We analyzed the medical records of 107 patients who had undergone radical prostatectomy. Patients were divided into two groups. Group 1 consisted of patients in whom the GS was not upgraded, and group 2 consisted of patients in whom the GS was upgraded. Associations between preoperative clinical factors and upgrading of the GS were analyzed. Preoperative clinical factors included age, prostate-specific antigen (PSA), prostate volume, PSA density, GS of TRUS biopsy, maximum core percentage of cancer, percentage of positive cores, number of biopsies, location of positive core with maximum GS, high-grade prostatic intraepithelial neplasia (HGPIN), inflammation on biopsy, and clinical stage.
Among 85 patients, 42 (49%) patients had an upgraded GS after operation. TRUS biopsy core number of 12 or fewer (p=0.029) and prostate volume of 36.5 ml or less (p<0.001) were associated with upgrading of the GS. Preoperative clinical factors associated with nonupgrading of the GS were the detection of positive cores with a maximum GS at the apex (p=0.002) or in a hypoechoic lesion (p=0.002) in TRUS.
If the positive cores with maximum GS are located at the apex or in a hypoechoic lesion in TRUS, we can expect that the GS will not be upgraded. In patients with the clinical predictive factors of a prostate volume of 36.5 ml or less and TRUS biopsy core number of less than 12, we can expect upgrading of the GS after radical prostatectomy, and more aggressive treatment may be needed.
PMCID: PMC2963779  PMID: 21031086
Biopsy; Prostatectomy; Prostatic neoplasms
5.  Unusual Foreign Bodies in the Urinary Bladder and Urethra Due to Autoerotism 
Most foreign bodies in the lower genitourinary tract are self-inserted via the urethra as the result of exotic impulses, psychometric problems, sexual curiosity, or sexual practice while intoxicated. Diagnosis of these foreign bodies can be done by clinical history, physical examination, and image studies of the patient. The treatment of foreign bodies is determined by their size, location, shape, and mobility. In most cases, minimally invasive procedures such as endoscopic removal are recommended to prevent bladder and urethral injuries. In some cases, however, surgical treatment should be done if the foreign bodies cannot be removed by the endoscopic procedure or further injuries are expected as a result of the endoscopic procedures. Herein we present 2 cases of self-inserted lower genitourinary foreign bodies with a brief review of the literature.
PMCID: PMC2998407  PMID: 21179338
Foreign bodies; Urethra; Urinary bladder
6.  Urachal Actinomycosis Mimicking a Urachal Tumor 
Korean Journal of Urology  2010;51(6):438-440.
A 26-year-old man presented with lower abdominal discomfort and a palpable mass in the right lower quadrant. An abdominal computed tomography (CT) scan revealed an abdominal wall mass that extended from the dome of the bladder. Fluorine-18 fluorodeoxyglucose (FDG) positron-emission tomography/CT (PET/CT) showed hypermetabolic wall thickening around the bladder dome area that extended to the abdominal wall and hypermetabolic mesenteric infiltration. Differential diagnosis included a urachal tumor with invasion into adjacent organs and chronic inflammatory disease. Partial cystectomy with abdominal wall mass excision was performed, and the final pathologic report was consistent with urachal actinomycosis.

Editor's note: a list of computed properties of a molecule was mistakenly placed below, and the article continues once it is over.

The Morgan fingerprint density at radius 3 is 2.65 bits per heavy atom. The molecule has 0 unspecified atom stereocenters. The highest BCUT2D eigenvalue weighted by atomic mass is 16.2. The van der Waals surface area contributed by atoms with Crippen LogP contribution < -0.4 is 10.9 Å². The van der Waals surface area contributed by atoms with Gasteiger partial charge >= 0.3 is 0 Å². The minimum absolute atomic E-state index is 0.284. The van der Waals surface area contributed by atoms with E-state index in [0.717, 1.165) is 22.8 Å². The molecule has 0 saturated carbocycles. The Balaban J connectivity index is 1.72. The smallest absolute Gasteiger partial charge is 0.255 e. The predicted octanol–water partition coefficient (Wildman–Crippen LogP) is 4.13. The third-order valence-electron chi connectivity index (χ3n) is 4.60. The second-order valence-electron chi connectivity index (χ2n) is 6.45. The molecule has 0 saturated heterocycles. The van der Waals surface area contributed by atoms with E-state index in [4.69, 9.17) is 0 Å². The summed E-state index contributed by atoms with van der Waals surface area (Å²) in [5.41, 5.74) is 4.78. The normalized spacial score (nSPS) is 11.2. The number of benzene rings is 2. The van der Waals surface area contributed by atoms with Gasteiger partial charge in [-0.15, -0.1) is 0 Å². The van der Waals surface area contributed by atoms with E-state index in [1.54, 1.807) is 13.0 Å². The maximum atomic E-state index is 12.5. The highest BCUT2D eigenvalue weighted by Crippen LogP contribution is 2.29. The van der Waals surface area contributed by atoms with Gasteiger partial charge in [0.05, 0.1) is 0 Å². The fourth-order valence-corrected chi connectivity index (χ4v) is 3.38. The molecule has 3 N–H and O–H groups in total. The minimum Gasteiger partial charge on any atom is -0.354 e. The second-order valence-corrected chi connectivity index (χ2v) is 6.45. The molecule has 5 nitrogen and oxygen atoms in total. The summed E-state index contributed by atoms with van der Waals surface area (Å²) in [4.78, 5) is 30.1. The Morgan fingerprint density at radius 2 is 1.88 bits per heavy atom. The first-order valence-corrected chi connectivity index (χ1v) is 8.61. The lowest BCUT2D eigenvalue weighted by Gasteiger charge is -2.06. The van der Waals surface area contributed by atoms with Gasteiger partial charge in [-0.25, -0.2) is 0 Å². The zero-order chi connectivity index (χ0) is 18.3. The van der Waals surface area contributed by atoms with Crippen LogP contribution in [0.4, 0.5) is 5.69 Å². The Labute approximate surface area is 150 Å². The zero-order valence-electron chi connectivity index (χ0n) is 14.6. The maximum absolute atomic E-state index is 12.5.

PMCID: PMC2890064  PMID: 20577614
Actinomycosis; Positron-emission tomography; Urachal cyst
7.  Sinking and fit of abutment of locking taper implant system 
Unlike screw-retention type, fixture-abutment retention in Locking taper connection depends on frictional force so it has possibility of abutment to sink.
In this study, Bicon® Implant System, one of the conical internal connection implant system, was used with applying loading force to the abutments connected to the fixture. Then the amount of sinking was measured.
10 Bicon® implant fixtures were used. First, the abutment was connected to the fixture with finger force. Then it was tapped with a mallet for 3 times and loads of 20 kg corresponding to masticatory force using loading application instrument were applied successively. The abutment state, slightly connected to the fixture without pressure was considered as a reference length, and every new abutment length was measured after each load's step was added. The amount of abutment sinking (mm) was gained by subtracting the length of abutment-fixture under each loading condition from reference length.
It was evident, that the amount of abutment sinking in Bicon® Implant System increased as loads were added. When loads of 20 kg were applied more than 5 - 7 times, sinking stopped at 0.45 ± 0.09 mm.
Even though locking taper connection type implant shows good adaption to occlusal force, it has potential for abutment sinking as loads are given. When locking taper connection type implant is used, satisfactory loads are recommended for precise abutment location.
PMCID: PMC2994685  PMID: 21165262
locking taper connection; abutment sinking; masticatory force; Bicon® Implant System

Results 1-7 (7)